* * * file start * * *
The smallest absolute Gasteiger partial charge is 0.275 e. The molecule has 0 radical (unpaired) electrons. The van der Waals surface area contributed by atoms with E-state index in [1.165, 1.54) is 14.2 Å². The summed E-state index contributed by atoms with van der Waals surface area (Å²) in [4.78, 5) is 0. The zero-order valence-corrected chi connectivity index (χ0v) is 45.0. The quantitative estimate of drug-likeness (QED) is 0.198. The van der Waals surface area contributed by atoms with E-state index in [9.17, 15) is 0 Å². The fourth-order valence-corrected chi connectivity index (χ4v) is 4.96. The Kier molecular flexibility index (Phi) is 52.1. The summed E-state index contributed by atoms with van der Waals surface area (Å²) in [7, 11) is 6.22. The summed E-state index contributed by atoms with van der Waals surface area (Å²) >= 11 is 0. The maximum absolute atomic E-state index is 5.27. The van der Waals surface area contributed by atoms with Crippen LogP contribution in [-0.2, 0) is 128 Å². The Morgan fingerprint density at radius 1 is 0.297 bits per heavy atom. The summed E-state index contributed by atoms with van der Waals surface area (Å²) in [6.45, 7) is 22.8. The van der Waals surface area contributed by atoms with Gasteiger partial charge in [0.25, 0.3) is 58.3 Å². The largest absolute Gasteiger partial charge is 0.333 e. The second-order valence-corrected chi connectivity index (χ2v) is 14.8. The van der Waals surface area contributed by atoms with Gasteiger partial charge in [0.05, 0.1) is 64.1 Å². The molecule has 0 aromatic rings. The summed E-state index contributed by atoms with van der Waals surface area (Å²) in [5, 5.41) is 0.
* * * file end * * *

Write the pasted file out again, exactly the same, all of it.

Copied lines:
The smallest absolute Gasteiger partial charge is 0.275 e. The molecule has 0 radical (unpaired) electrons. The van der Waals surface area contributed by atoms with E-state index in [1.165, 1.54) is 14.2 Å². The summed E-state index contributed by atoms with van der Waals surface area (Å²) in [4.78, 5) is 0. The zero-order valence-corrected chi connectivity index (χ0v) is 45.0. The quantitative estimate of drug-likeness (QED) is 0.198. The van der Waals surface area contributed by atoms with E-state index in [9.17, 15) is 0 Å². The fourth-order valence-corrected chi connectivity index (χ4v) is 4.96. The Kier molecular flexibility index (Phi) is 52.1. The summed E-state index contributed by atoms with van der Waals surface area (Å²) in [7, 11) is 6.22. The summed E-state index contributed by atoms with van der Waals surface area (Å²) >= 11 is 0. The maximum absolute atomic E-state index is 5.27. The van der Waals surface area contributed by atoms with Crippen LogP contribution in [-0.2, 0) is 128 Å². The Morgan fingerprint density at radius 1 is 0.297 bits per heavy atom. The summed E-state index contributed by atoms with van der Waals surface area (Å²) in [6.45, 7) is 22.8. The van der Waals surface area contributed by atoms with Gasteiger partial charge in [0.25, 0.3) is 58.3 Å². The largest absolute Gasteiger partial charge is 0.333 e. The second-order valence-corrected chi connectivity index (χ2v) is 14.8. The van der Waals surface area contributed by atoms with Gasteiger partial charge in [0.05, 0.1) is 64.1 Å². The molecule has 0 aromatic rings. The summed E-state index contributed by atoms with van der Waals surface area (Å²) in [5, 5.41) is 0.